A blog by Matt Woodhead, Artistic Director of FYSA Theatre & Gemma Wilson, Co-Creator of The 56
‘There shouldn’t be a sporting occasion, a theatrical occasion, any occasion where people don’t come back home ever.’ These words are taken from the testimony of a man who was at such an occasion. On May 11th 1985, 56 people who went to watch the football at Bradford City Valley Parade would never come back home.
Although the Bradford City Fire is a significant event in the cities recent history, Bradford is a city that keeps its grief to itself. My colleague Gemma Wilson, Bradford resident and co-creator of ‘The 56’, grew up going to matches in the rebuilt stadium where references to the fire were understated – there is an annual memorial service held in Centenary Square in town, a minute of silence at the last game of the season and a 30 second clip on BBC Look North – but publically that seemed to be all.
Gemma and I went to The Bradford City Fire Memorial Service last year. After realising we were two of the youngest people there we began wondering how the disaster would be remembered by a younger generation of football fans. We had just graduated Sheffield University and our Verbatim Theatre Company, FYSA, was beginning to take off. The aim of our company is to make theatre for communities by communities and here we found a community whose story had been buried under the weight of a collective silent grief and heaps of Yorkshire pride.
The thought of representing the stories of survivors in a piece of theatre was daunting. Not only were they twice or sometimes three times our age, but they were all living with memories that are as raw and horrible today as they were thirty years ago. People were, understandably, reticent at the beginning of the process to trust a young theatre company with their stories. However, as we began to build links in the community word began to travel until, eventually, we ended up with interviews from over sixty policemen, firefighters, footballers and football supporters. Their stories were all united by a collective desire to contribute to some sort of legacy.
We have distilled the stories into three characters who act as a mouthpiece for the sixty people we met. In the show the cast simply and honestly recount first-hand experiences from the day: the bald man who initially felt the fire as heat on his scalp before seeing it; the policeman whose hair spontaneously ignited; the supporters helping each other climb the six foot wall from the paddock and onto the pitch; the sight of a man total enwrapped in flames.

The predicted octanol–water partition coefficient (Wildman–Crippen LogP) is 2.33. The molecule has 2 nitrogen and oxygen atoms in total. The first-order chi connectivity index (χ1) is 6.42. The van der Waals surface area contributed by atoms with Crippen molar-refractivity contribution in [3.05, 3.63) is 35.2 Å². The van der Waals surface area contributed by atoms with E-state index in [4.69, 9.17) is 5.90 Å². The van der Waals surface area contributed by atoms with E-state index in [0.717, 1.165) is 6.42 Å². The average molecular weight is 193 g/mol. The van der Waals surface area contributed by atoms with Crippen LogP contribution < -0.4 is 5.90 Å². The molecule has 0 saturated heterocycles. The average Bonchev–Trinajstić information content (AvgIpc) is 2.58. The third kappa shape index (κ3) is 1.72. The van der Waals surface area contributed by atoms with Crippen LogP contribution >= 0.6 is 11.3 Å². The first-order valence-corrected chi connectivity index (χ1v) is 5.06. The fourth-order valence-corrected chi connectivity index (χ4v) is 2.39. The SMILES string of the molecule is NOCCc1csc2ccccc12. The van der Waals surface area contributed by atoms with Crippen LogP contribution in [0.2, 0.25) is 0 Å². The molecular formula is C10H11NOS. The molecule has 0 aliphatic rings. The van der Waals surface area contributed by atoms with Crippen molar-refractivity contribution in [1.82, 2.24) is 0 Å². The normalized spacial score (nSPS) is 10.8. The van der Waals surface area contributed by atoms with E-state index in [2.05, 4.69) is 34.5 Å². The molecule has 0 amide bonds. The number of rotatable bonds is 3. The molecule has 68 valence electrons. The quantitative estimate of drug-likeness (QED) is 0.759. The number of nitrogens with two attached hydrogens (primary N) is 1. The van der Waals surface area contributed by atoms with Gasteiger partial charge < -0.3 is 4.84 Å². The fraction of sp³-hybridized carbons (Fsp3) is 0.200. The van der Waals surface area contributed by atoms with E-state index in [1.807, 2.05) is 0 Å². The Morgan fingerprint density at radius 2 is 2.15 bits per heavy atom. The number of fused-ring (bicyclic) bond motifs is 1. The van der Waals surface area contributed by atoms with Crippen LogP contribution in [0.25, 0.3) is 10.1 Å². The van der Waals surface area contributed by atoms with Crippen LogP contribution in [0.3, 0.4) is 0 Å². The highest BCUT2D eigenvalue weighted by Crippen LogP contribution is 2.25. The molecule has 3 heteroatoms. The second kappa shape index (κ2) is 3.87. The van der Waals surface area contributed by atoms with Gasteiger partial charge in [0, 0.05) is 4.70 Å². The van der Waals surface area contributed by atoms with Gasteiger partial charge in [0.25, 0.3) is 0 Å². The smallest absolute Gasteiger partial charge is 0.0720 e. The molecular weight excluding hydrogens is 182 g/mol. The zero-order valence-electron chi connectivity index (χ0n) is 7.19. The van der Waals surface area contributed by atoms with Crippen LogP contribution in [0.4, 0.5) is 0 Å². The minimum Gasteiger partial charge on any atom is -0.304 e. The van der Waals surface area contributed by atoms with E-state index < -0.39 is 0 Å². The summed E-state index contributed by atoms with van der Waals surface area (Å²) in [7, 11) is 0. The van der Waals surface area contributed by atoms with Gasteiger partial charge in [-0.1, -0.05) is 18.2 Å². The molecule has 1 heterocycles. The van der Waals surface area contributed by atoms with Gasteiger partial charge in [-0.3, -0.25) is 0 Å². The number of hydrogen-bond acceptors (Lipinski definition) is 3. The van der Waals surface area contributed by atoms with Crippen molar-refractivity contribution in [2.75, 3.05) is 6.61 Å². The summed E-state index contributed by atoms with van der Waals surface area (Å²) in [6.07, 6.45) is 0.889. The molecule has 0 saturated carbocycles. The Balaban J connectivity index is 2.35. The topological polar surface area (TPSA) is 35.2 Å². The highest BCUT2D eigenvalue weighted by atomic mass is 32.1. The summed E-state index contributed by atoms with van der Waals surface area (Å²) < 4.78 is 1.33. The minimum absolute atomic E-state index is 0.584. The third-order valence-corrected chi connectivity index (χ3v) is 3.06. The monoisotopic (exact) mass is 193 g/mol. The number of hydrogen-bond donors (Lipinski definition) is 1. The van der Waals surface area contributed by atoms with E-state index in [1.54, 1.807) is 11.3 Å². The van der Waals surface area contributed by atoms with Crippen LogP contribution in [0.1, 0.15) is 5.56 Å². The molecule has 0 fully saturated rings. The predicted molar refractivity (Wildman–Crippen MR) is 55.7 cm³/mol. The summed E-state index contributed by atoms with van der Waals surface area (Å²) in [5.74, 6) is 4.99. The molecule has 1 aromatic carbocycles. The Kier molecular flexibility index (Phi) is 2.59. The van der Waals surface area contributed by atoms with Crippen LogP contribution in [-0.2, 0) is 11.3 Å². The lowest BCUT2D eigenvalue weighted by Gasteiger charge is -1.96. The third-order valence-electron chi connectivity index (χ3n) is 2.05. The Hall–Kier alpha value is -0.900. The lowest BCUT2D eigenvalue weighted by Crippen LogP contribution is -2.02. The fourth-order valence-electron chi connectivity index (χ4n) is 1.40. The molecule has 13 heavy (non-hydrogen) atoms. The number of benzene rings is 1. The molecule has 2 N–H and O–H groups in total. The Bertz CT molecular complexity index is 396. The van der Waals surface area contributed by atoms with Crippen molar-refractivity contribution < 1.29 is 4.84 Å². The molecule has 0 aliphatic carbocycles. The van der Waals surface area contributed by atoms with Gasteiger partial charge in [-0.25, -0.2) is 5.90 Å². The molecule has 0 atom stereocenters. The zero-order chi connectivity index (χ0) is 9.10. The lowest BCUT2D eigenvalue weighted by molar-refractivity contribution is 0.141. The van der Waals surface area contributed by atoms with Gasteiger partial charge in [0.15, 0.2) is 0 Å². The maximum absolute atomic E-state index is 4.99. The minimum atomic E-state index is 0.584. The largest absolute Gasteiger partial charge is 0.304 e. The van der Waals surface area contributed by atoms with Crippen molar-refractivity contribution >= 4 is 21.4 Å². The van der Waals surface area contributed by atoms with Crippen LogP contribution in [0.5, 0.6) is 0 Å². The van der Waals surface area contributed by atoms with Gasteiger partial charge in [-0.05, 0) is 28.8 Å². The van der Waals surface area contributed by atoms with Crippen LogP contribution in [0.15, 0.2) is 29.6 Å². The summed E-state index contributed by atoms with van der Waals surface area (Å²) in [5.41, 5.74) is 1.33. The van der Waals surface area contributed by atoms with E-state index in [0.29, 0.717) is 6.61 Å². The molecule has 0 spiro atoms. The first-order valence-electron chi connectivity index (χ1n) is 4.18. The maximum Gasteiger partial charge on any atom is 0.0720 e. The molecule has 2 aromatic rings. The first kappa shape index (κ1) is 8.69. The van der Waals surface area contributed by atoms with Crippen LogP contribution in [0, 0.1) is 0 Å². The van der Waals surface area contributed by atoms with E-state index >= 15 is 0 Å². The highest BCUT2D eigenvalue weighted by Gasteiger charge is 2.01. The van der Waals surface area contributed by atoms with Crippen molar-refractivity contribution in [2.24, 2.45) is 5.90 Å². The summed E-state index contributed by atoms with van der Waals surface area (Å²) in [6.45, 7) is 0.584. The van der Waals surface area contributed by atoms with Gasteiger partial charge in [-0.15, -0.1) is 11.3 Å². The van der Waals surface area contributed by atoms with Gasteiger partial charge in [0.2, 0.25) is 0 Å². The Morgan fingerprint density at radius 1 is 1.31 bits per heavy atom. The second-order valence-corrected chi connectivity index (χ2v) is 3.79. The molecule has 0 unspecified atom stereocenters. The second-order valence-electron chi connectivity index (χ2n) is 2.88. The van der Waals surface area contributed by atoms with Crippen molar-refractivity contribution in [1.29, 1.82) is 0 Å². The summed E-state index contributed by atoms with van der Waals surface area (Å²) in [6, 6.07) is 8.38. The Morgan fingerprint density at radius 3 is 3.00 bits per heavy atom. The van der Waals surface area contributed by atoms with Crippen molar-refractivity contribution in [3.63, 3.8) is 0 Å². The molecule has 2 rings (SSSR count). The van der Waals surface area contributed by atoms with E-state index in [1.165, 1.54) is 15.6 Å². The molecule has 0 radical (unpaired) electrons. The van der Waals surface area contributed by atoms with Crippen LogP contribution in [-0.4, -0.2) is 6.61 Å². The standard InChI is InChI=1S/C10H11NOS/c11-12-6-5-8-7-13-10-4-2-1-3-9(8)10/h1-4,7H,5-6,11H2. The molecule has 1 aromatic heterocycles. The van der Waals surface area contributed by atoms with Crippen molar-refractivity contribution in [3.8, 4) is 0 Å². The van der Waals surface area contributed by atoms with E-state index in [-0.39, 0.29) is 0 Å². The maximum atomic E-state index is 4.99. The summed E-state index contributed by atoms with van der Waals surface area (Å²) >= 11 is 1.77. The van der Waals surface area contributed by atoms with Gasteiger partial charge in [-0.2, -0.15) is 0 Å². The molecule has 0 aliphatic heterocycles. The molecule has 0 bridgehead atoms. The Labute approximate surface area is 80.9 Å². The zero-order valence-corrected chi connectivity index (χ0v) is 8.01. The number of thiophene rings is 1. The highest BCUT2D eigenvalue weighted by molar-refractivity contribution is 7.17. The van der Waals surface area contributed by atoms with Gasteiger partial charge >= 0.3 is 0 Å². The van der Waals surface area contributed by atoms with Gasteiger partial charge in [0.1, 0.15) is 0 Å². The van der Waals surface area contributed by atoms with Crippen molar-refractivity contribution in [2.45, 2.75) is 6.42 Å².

At first it felt strange bringing theatre and football together as they are unlikely brothers. But throughout this process we have discovered their strong similarity: they both provide a shared unifying space for a community to come together. For me, the most poignant moment of working on this show was staging the play in the rebuilt main stand at Valley Parade to commemorate the thirtieth anniversary of the fire. I also take great pride in the fact we have managed to raise over £3,000 through ticket sales and donations for the University of Bradford’s Plastic Surgery and Burns Research Unit.
Some families lost two or three generations in the fire. Many described the aftermath as a ‘city in mourning.’ But from grassroots funding initiatives to the Bradford City Football team’s decision to attend all 56 funerals, a theme that resonates is that the community pulled together. This, ultimately, is what the play ‘The 56’ is about: recovery, rather than tragedy; love, rather than loss.
We are very excited to be performing the show at Battersea Arts Centre in London to conclude our year-long National Tour.
The 56 was developed with The Lowry and The Civic in Barnsley and runs from 1-7 Oct at Battersea Arts Centre. E15 will play at Battersea Arts Centre in the spring 2016.